A California federal judge recently ruled against Dick’s Sporting Goods’ motion to compel arbitration of a consumer’s proposed TCPA class action. Although Dick’s Sporting Goods’ website terms of use contained an arbitration provision, the court found that no valid arbitration agreement existed because the consumer was not made aware of the terms of use or of the fact that the terms contained an arbitration clause. The court categorized the terms of use as a “browsewrap” agreement (rather than a “clickwrap” agreement) and found insufficient facts to support the inference that the lead plaintiff had actual knowledge of the terms. The court also considered whether the consumer had constructive knowledge of the terms but concluded that no such constructive knowledge existed because the link to the terms of use on the website was not adequately conspicuous given that it was grouped with 27 other hyperlinks covering diverse topics in four separate columns.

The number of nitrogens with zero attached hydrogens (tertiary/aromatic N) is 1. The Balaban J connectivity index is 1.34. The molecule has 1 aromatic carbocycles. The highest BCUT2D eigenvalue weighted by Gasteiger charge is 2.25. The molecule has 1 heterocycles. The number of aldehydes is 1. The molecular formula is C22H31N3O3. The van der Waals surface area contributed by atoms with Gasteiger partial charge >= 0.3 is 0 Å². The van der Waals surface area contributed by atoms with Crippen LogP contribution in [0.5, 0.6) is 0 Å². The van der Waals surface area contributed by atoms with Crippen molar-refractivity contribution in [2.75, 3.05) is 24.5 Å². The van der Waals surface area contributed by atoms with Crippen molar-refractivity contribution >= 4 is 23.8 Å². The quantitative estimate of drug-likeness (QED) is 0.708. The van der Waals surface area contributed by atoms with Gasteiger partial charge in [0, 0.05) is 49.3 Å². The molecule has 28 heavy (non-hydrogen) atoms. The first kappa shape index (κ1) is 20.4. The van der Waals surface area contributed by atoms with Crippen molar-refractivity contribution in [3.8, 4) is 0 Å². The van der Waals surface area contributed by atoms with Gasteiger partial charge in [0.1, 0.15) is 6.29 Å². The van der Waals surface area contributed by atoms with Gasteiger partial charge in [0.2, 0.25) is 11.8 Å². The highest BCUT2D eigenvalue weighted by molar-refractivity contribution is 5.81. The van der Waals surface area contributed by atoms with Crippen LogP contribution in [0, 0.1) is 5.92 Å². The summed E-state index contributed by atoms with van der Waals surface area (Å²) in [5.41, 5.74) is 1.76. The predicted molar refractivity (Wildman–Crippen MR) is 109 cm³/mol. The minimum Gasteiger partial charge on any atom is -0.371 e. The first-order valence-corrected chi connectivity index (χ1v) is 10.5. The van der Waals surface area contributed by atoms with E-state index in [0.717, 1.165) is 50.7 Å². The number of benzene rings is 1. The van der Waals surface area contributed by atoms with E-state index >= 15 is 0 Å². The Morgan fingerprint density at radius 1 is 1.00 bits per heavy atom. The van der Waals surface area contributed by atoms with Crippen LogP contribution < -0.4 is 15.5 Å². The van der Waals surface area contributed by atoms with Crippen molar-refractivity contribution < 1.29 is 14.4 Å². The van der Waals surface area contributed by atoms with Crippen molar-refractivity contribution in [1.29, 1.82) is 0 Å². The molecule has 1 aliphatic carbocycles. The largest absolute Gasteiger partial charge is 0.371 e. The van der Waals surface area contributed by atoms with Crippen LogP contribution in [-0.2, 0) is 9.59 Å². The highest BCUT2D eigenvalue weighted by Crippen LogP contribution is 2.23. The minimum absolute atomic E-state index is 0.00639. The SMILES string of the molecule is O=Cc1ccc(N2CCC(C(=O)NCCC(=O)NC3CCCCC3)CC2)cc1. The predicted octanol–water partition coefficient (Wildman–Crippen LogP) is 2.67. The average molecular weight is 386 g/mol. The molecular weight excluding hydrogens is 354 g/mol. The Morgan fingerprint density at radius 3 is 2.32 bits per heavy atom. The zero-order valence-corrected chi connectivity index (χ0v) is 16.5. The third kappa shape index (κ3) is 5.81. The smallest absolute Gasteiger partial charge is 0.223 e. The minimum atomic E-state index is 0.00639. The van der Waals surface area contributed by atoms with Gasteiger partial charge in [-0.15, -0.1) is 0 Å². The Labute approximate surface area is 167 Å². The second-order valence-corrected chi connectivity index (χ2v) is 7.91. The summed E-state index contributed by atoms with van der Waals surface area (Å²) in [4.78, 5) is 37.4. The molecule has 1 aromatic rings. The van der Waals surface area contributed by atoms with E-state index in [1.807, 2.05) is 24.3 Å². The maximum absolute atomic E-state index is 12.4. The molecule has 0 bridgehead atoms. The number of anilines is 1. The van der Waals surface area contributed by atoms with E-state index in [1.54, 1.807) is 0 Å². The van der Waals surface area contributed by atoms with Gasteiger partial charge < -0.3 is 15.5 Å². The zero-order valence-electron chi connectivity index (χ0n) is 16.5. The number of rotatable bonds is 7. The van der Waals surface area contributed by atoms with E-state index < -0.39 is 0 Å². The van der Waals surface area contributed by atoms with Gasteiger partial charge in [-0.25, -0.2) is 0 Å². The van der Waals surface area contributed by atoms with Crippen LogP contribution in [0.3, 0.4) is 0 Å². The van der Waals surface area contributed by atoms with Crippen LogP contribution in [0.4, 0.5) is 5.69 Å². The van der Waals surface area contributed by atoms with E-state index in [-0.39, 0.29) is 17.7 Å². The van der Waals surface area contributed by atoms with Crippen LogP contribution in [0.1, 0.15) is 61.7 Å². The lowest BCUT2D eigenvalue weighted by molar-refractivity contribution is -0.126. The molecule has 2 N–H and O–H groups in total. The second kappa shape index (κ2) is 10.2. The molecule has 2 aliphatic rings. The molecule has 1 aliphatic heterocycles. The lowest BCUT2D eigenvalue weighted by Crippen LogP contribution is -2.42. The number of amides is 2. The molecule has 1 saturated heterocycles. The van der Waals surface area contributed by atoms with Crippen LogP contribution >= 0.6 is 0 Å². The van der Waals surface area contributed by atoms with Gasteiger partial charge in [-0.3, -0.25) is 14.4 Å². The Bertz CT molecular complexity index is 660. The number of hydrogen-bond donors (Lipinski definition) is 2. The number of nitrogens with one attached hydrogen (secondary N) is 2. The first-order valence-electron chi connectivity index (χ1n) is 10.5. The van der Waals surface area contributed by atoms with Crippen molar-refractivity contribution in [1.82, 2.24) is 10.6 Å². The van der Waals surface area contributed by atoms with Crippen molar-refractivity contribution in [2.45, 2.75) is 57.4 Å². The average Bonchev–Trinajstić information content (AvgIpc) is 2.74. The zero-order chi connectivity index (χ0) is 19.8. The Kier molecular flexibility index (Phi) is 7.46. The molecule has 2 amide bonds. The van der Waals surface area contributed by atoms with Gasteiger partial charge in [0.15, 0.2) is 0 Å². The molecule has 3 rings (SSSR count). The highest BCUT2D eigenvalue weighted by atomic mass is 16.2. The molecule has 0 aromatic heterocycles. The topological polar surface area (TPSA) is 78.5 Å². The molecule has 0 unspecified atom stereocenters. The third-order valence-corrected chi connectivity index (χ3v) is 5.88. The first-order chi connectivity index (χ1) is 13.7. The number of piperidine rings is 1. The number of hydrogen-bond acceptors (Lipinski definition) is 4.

Tip: In order to increase the likelihood that your online terms of service will be found to be enforceable, require consumers to take some affirmative step accepting the terms before they can move forward.